[0023] When a large file stored in a file cache is sent to a client, only a portion or fragment of the file is sent to the client with each transmission burst while the remainder of the file just sits in the cache occupying valuable system memory. Moreover, in most environments, a server device is able to retrieve data from even its slowest tier of storage at least as fast as it is able to complete a transmission to a remote client over a wide area network such as the Internet and receive an acknowledgment back from the client. This suggests that there is no performance or responsiveness benefit obtained by retaining the entire file in the file cache. The present invention contemplates managing a server file cache by keeping only a first fragment of a large file in the file cache while the rest of the file is stored in lower tier(s) of storage. If the file is requested by a client, the first fragment can be transmitted directly from the file cache. Before the transmission of the first fragment is complete, the server can retrieve subsequent portions of the file from the less expensive tiers of storage thereby conserving the allocation of valuable system memory.

[0024] Portions of the present invention may be implemented as a computer program product comprising a set of computer executable instructions stored on a computer readable medium. The computer readable medium in which the instructions are stored may include volatile storage elements such as the system memory 122 of server 111. Alternatively, the instructions may be stored on a floppy diskette, hard disk, CD ROM, DVD, magnetic tape, or other suitable persistent storage facility.

[0025] Referring now to FIG. 3, a conceptualized representation of multiple tiers of storage available to server 111 is shown. In this depiction, a first tier of storage 131, typically represented by system memory 120 of server 111, includes a file cache 135 used to store portions, referred to herein as first fragments 137, of recently accessed data. A second or lower tier of storage 132, which may represent a local disk 124, networked storage 133, a remote system memory, or a combination thereof, contains the remaining fragments of the files whose first fragments are stored in file cache 135.

[0026] Server 111 includes file cache management code that stores a first portion of a cached file in file cache 135 while retaining the remainder of the file in a lower tier (or tiers) of memory. Thus, file cache 135 may include a first fragment 137 of one or more data objects such as the first fragments 137 of the data objects identified as File A, File B, File C and File D in FIG. 3.

[0027] The ideal size of any first fragment 137 is governed by the desire to minimize the amount of system memory 120 consumed by file cache 135 and the competing desire to maintain a minimum level of system responsiveness. Smaller fragments consume less memory, but may result in reduced responsiveness if the server is not able to retrieve the subsequent fragments from lower tiers of storage before the first fragment has been transmitted and acknowledged.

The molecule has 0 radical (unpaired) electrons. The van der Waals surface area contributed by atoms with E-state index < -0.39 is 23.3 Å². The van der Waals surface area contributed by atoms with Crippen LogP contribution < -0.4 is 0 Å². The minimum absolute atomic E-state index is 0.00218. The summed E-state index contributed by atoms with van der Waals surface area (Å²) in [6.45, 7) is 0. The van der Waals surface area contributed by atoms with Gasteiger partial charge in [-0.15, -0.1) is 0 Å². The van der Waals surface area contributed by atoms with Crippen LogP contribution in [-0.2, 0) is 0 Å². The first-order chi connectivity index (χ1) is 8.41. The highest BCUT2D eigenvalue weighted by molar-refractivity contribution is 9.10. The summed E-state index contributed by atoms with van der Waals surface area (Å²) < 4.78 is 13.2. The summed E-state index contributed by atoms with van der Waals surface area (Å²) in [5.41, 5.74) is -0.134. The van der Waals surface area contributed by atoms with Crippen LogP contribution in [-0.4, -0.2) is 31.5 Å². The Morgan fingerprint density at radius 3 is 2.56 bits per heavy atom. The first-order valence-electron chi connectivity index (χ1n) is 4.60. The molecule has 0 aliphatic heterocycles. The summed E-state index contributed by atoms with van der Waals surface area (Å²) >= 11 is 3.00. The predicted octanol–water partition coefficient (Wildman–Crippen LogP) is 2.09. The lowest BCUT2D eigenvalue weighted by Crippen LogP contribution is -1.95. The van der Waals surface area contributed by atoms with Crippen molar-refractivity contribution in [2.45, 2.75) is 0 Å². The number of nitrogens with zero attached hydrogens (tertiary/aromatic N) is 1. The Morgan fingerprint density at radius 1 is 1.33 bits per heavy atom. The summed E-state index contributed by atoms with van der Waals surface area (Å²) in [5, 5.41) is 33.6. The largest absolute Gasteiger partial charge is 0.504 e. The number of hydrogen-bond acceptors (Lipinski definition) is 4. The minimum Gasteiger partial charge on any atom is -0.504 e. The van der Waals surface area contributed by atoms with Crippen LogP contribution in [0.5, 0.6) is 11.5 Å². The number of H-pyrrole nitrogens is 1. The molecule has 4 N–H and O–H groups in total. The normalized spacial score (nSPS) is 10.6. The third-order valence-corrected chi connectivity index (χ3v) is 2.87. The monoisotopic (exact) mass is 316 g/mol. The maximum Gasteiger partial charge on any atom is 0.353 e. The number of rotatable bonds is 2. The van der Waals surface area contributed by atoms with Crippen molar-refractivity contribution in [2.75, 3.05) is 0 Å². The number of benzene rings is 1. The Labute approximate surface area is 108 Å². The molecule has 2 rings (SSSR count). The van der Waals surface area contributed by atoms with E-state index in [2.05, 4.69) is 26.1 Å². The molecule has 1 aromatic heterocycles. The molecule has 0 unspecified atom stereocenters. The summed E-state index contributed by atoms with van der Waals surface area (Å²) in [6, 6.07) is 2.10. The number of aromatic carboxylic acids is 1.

[0028] In one embodiment, the size of first fragments 137 is roughly equal to the amount of data that can be reliably transmitted from server 111 in a single transmission burst. As indicated previously, the client-server connection establishes one or more limits on the amount of data that the can be transmitted in a burst over the connection before an acknowledgment is required. This limit is referred to herein as the transmission window. Server 111 preferably monitors its various client connections and their corresponding transmission windows. Server 111 may set the size of first fragments 137 in file cache 135 to accommodate the largest active transmission window. As subsequent client-server connections are opened and closed, the size of first fragments 137 may change to reflect changes in the largest active transmission window. Determining the size of first fragments 137 based upon the size of the largest transmission window guarantees a minimum level of server responsiveness regardless of the client requesting data while still substantially reducing the amount of system memory required for file cache 135. In a TCP environment, for example, the maximum transmission window is typically 64 KB and the actual transmission windows likely to be encountered in real client-server connections are typically significantly smaller than the maximum. In contrast, web pages and other files that are likely to be requested by a client now routinely exceed 1 MB. By allowing server 111 to store only a small fraction of large data files in its file cache 135, the invention has the potential to dramatically reduce the size of file cache 135, increase the number of files that are cached, or a combination of both without impacting responsiveness.